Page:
“’T is a harsh tongue the Americanos speak in their throat,” replied the boy. “But he said ‘Devilishnisse’ and ‘pretty-as-a-girl,’ and looked at me.”

The good father made the boy repeat the words gravely, and as gravely repeated them after him with infinite simplicity. “They are but heretical words,” he replied, in answer to the boy’s inquiring look; “it is well you understand not English. Enough. Run away, child, and be ready for the Angelus. I will commune with myself awhile under the pear trees.”

Glad to escape so easily, the young acolyte disappeared down the alley of fig trees, not without a furtive look at the patches of chickweed around their roots, the possible ambuscade of creeping or saltant vermin. The good priest heaved a sigh and glanced round the darkening prospect. The sun had already disappeared over the mountain wall that lay between him and the sea, rimmed with a faint white line of outlying fog. A cool zephyr fanned his cheek; it was the dying breath of the vientos generales beyond the wall. As Father Pedro’s eyes were raised to this barrier, which seemed to shut out the boisterous world beyond, he fancied he noticed for the first time a slight breach in the parapet, over which an advanced banner of the fog was fluttering. Was it an omen? His speculations were cut short by a voice at his very side.

He turned quickly and beheld one of those “heathens” against whom he had just warned his young acolyte; one of that straggling band of adventurers whom the recent gold discoveries had scattered along the coast. Luckily the fertile alluvium of these valleys, lying parallel with the sea, offered no “indications” to attract the gold-seekers. Nevertheless, to Father Pedro even the infrequent contact with the Americanos was objectionable: they were at once inquisitive and careless; they asked questions with the sharp perspicacity of controversy; they received his grave replies with the frank indifference of utter worldliness. Powerful enough to have been tyrannical oppressors, they were singularly tolerant and gentle, contenting themselves with a playful, good-natured irreverence, which tormented the good father more than opposition. They were felt to be dangerous and subversive.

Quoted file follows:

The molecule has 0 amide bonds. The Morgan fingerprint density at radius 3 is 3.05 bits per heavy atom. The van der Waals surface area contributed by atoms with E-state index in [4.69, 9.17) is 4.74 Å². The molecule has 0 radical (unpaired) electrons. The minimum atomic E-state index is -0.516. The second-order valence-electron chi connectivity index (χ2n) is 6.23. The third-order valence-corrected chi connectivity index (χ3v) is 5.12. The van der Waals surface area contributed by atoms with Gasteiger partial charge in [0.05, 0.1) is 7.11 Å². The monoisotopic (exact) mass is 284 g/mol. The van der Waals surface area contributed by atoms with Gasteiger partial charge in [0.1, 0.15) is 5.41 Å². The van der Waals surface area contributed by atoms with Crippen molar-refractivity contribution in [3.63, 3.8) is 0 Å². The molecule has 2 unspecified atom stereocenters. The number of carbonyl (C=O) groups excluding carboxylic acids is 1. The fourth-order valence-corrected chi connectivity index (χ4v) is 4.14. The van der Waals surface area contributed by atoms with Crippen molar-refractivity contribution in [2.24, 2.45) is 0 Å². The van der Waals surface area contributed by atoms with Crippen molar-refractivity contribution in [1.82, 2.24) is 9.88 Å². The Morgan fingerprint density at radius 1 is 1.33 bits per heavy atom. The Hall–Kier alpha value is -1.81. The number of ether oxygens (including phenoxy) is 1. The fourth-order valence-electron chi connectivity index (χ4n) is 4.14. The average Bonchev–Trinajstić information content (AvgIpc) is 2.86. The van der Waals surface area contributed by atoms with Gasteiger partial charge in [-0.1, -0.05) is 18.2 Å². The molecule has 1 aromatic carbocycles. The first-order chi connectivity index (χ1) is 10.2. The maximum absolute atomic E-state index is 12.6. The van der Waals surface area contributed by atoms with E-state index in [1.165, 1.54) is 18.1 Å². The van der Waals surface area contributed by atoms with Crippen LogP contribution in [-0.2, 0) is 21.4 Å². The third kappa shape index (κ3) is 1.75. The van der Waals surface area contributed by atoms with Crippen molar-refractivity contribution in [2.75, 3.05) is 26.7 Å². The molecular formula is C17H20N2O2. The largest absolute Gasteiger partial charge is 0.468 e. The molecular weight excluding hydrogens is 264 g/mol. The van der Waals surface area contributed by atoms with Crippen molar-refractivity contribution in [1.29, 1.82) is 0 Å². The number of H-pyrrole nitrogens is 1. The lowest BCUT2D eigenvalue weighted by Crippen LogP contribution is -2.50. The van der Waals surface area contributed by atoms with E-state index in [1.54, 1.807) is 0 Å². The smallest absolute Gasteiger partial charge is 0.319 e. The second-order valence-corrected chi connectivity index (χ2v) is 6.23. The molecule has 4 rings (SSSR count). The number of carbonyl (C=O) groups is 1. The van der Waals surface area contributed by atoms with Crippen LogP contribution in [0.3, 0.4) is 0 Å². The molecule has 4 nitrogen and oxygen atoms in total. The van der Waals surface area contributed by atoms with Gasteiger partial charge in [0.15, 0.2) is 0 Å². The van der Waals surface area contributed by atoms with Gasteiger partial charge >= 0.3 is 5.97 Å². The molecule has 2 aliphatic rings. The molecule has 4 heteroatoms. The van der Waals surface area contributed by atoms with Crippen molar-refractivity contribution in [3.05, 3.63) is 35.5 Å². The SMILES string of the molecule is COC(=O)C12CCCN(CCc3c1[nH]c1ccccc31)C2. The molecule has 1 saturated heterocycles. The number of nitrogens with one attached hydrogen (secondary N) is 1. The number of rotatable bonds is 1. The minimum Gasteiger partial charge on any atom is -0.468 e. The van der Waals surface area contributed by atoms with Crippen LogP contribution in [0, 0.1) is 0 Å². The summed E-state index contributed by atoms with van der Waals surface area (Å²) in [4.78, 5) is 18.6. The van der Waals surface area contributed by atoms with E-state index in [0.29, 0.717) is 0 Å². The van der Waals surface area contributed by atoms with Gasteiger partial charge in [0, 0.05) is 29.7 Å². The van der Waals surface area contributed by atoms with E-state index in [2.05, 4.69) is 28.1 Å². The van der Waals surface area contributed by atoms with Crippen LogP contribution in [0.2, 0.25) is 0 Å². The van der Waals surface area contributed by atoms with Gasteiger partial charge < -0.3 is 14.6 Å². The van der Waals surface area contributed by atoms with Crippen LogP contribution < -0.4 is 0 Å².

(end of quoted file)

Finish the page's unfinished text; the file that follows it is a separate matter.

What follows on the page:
The Americano, however, who stood before him did not offensively suggest these national qualities. A man of middle height, strongly built, bronzed and slightly gray from the vicissitudes of years and exposure, he had an air of practical seriousness that commended itself to Father Pedro. To his religious mind it suggested self-consciousness; expressed in the dialect of the stranger, it only meant “business.”

“I’m rather glad I found you out here alone,” began the latter; “it saves time. I haven’t got to take my turn with the rest, in there,”—he indicated the church with his thumb,—“and you haven’t got to make an appointment. You have got a clear forty minutes before the Angelus rings,” he added, consulting a large silver chronometer, “and I reckon I kin git through my part of the job inside of twenty, leaving you ten minutes for remarks. I want to confess.”

Father Pedro drew back with a gesture of dignity. The stranger, however, laid his hand upon the Padre’s sleeve with the air of a man anticipating objection, but never refusal, and went on.

“Of course, I know. You want me to come at some other time, and in there. You want it in the reg’lar style. That’s your way and your time. My answer is: it ain’t my way and my time. The main idea of confession, I take it, is gettin’ at the facts. I’m ready to give ’em if you’ll take ’em out here, now. If you’re willing to drop the Church and confessional, and all that sort o’ thing, I, on my side, am willing to give up the absolution, and all that sort o’ thing. You might,” he added, with an unconscious touch of pathos in the suggestion, “heave in a word or two of advice after I get through; for instance, what you’d do in the circumstances, you see! That’s all. But that’s as you please. It ain’t part of the business.”